- International Monetary Fund: MENA will become world’s third fastest-growing region over next five years
- Study reveals UAE & Saudi Arabia leading in private equity investments at more than 75 per cent of investments by value
- Egypt, Jordan, Tunisia & Lebanon carve niche after accounting for 10-plus deals
- UAE, Morocco & Saudi Arabia most preferred by private equity investors
- Investors eyeing healthcare, education, information technology, F&B, real estate, & hospitality
The Middle East and North Africa’s (MENA) private equity industry (PE) is poised for significant growth led by the GCC’s six member states in light of intensified MENA-wide economic diversification and development efforts. This was the key finding of the report on ‘Challenges and Opportunities: Reinforcing the Private Equity Market in the MENA Region’ released by Orient Planet Research, an Orient Planet Group venture, on the sidelines of the inaugural Private Equity Forum & Awards 2017 held today (19 April 2017) at the St. Regis Hotel, Dubai.
The research investigated some promising factors driving the regional PE industry as well as major challenges hindering it from reaching its full potentials in hopes of attracting substantial PE funding for homegrown markets and away from its historical role as a source capital for foreign
investment. The International Monetary Fund has projected that MENA will become the third fastest-growing region in the world over the next five years.
Nidal Abou Zaki, Managing Director, Orient Planet Group, said: “A number of factors are making the region highly attractive to PE investors, including the regional governments’ strong initiatives to strengthen local entrepreneurship and promote small- and medium-sized enterprises. In addition, the region’s young demographics, increasing wealth, and recent important economic reforms are making it highly attractive to PE investors whose investments can help drive development and advance MENA’s position in the global stage.”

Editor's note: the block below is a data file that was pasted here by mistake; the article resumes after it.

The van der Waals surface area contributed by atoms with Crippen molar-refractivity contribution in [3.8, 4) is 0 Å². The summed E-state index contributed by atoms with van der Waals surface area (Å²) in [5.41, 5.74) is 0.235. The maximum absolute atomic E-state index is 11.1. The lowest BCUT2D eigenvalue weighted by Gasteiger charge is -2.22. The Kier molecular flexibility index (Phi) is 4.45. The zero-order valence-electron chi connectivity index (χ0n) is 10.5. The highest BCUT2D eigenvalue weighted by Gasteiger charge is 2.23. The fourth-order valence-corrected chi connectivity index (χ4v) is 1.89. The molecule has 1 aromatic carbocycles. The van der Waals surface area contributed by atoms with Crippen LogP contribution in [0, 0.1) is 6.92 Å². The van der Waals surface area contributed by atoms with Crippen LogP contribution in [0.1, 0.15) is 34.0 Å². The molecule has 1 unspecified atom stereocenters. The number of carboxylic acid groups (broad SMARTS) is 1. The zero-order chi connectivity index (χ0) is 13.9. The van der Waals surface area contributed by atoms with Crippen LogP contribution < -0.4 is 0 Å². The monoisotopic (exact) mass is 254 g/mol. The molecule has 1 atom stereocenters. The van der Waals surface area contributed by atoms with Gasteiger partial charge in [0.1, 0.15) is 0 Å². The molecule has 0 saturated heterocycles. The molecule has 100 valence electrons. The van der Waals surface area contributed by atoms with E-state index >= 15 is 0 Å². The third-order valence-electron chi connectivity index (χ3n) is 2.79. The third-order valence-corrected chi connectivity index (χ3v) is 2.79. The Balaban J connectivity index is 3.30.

Khaled Abou Zahr, founder of the Private Equity Forum, noted: “The potentials of private equity investments in the Middle East and North Africa are enormous, and so are the challenges. But also it is important to highlight how the market is currently progressing in order to address current roadblocks that hinder success. The release of the report brings to our attention that the PE market is evolving and there are efforts from various sectors that attempt to shape its future in the region. The regional landscape is definitely changing and regional businesses are opening up to PE investors as revealed by the findings of the report.”
Emerging only in the late 1990s, MENA’s PE market is still at its infancy compared to other well-established ones such as the United States but many PE players are showing strong interest in the region. The report found that the UAE and Saudi Arabia received the bulk of PE investments in 2014 at more than 75 per cent of investments by value, while Egypt, Jordan, Tunisia and Lebanon carved a niche after accounting for 10 or more deals in 2015.
Further, the study learned that most PE investors prefer the UAE, Morocco, and the Kingdom of Saudi Arabia (KSA) where they expect to get high returns and an opportunity to diversify. KSA is the region’s largest economy with a stock market worth more than USD 600 billion, making it larger than Russia’s and triple that of Turkey.
Many of the region’s economies have also embarked on diversification policies to reduce their heavy dependence on oil, leaving more room for expansion in vital sectors. Healthcare is an important sector that is attracting healthy interest among PE investors along with entrepreneurial- and technology-driven businesses, education, food and beverages, real estate, and hospitality.
Despite the opportunities, major issues such as continued conflicts are driving away substantial investments. Unflattering geopolitical headlines, weak oil prices, and reduced government spending have made regional PE challenging. According to experts, from 2009 to 2013 around USD 180 billion was raised for PE for emerging markets but only USD 3.5 billion went to the Middle East. Lack of diversity is another concern that needs addressing, the report added.
Without a doubt, the Middle East and North Africa region is experiencing growing PE activity. The report noted that a number of public-private partnerships in important sectors such as healthcare, education, power, and transportation, among others, will further drive MENA’s PE industry moving forward.